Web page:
Tag Archives: tears

Bringing Order

As a child I had a fierce longing for order in my world. I wanted a place for everything and everything in its place. The oldest of six children by the time I was 10, my early years were spent trying to manage a lot of toys.

This was difficult, because though I loved playing with little people, wooden blocks, and Duplos, when I outgrew these things there were still younger siblings enjoying them. They would leave pieces strewn about the house. When it was time to clean up, everything came back to me.

Whose toys are these?

They’re Julie’s.

While technically true, it was immensely frustrating. I was the first, and as such they were mine originally. I scurried to try to pick up and bring peace and order to the situation. If only I could get it right.

There was great tension between reality and fantasy. The ideal in my mind could not match what was actually able to happen. This played out while cleaning my room, a space that I shared with several littles.

We had a light blue wooden toy box with a hinged lid. One had to be careful when opening it, because the lid could easily slam shut. Cleaning the room often involved tossing everything into this toy box. When closed, the top doubled a seat. The trick was to get everything flat inside so that the lid would shut all the way. Not easy.

I tried organizing the toys. I sorted them by category, gathered all the pieces of different sets together, and carefully placed them inside the toy box, hoping the propped lid would not come slamming down on me in the process.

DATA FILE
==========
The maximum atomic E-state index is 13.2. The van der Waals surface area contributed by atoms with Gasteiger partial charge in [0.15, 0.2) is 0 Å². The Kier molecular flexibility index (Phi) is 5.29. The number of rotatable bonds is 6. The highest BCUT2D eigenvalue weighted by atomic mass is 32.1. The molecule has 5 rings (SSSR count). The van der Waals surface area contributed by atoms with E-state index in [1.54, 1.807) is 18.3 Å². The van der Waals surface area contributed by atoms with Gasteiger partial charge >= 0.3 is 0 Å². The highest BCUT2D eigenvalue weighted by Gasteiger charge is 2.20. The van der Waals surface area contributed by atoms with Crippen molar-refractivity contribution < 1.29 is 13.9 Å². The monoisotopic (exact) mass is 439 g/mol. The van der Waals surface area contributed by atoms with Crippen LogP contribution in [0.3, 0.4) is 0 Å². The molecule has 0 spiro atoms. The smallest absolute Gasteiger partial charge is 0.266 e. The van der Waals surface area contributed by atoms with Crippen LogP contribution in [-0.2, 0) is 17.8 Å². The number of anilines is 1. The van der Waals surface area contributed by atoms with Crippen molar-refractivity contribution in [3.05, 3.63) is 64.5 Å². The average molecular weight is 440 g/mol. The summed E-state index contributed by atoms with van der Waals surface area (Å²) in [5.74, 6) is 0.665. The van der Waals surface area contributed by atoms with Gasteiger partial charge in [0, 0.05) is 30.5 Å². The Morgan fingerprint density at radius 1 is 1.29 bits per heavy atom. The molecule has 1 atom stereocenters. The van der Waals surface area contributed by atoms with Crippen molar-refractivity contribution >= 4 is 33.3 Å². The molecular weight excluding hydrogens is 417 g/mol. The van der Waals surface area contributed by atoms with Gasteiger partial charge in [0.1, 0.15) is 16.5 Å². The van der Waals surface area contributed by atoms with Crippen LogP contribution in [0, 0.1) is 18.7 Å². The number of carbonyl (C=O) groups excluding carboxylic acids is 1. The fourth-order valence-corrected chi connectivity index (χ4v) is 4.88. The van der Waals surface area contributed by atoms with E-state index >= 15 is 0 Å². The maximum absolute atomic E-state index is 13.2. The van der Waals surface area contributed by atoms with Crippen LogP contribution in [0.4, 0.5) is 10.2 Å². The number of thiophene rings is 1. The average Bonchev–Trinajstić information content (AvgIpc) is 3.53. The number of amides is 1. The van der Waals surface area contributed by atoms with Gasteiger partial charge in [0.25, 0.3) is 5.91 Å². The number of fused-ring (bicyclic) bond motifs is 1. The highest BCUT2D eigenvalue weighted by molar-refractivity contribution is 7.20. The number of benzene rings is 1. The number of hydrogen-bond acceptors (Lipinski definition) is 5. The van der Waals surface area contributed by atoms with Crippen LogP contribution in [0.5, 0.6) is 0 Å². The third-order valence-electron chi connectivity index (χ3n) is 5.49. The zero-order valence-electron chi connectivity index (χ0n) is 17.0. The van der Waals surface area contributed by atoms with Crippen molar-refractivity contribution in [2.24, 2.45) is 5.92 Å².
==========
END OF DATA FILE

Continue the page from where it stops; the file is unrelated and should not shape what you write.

My efforts were thwarted by eager younger siblings as they scrambled and dug through and dumped out their newfound favorite things as quickly as I could tidy and sort out and put back. As much as I longed to bring order to the chaos, chaos always prevailed.

There was just so much to manage. So many people with so many things sharing so little space. I remember my mom’s frustration with this, also. She tried making containers out of recycled plastic milk jugs to use for sorting the toys. It was a valiant, hopeful effort.

As a mom myself, I recognize the feeling that if I only had the right bins and boxes to collect items, everything would fall into place, but there is also the piece of teaching children how to pick up after themselves. There were so many children. There still are so many children. There have always been many children.

Instead of calm, orderly space with things tidied and put away, there were toys everywhere, and tension and stress. My dad would say am I the only one that sees XYZ on the floor and I would see it too.

After all, the mess came back to me. I felt like the common denominator of the endless clutter. I would pick things up and hurry to try to put them away, but the cycle was never ending.

I remember having these when I grow up thoughts such as when I grow up there’s gonna be a place for everything and everything in its place or when I grow up I’m not going to have kids to make messes everywhere or when I grow up I’m going to have matching furniture.

Somehow I lost myself between that space and the space of growing up and then ended up just replaying the same story over again and again.

After watching several episodes of Tidying Up with Marie Kondo, I have still not made it through one with dry eyes. Something always stirs inside causing a tear to escape or a torrent to let loose. These tears prompted me to explore the story with tidiness, or lack thereof, in my life.

I understand the desire for order. I get the feeling of futility that it will never happen. I feel the weight of being a child who does not know what to do with all of the things and the mom who is just trying to do her best with what she has.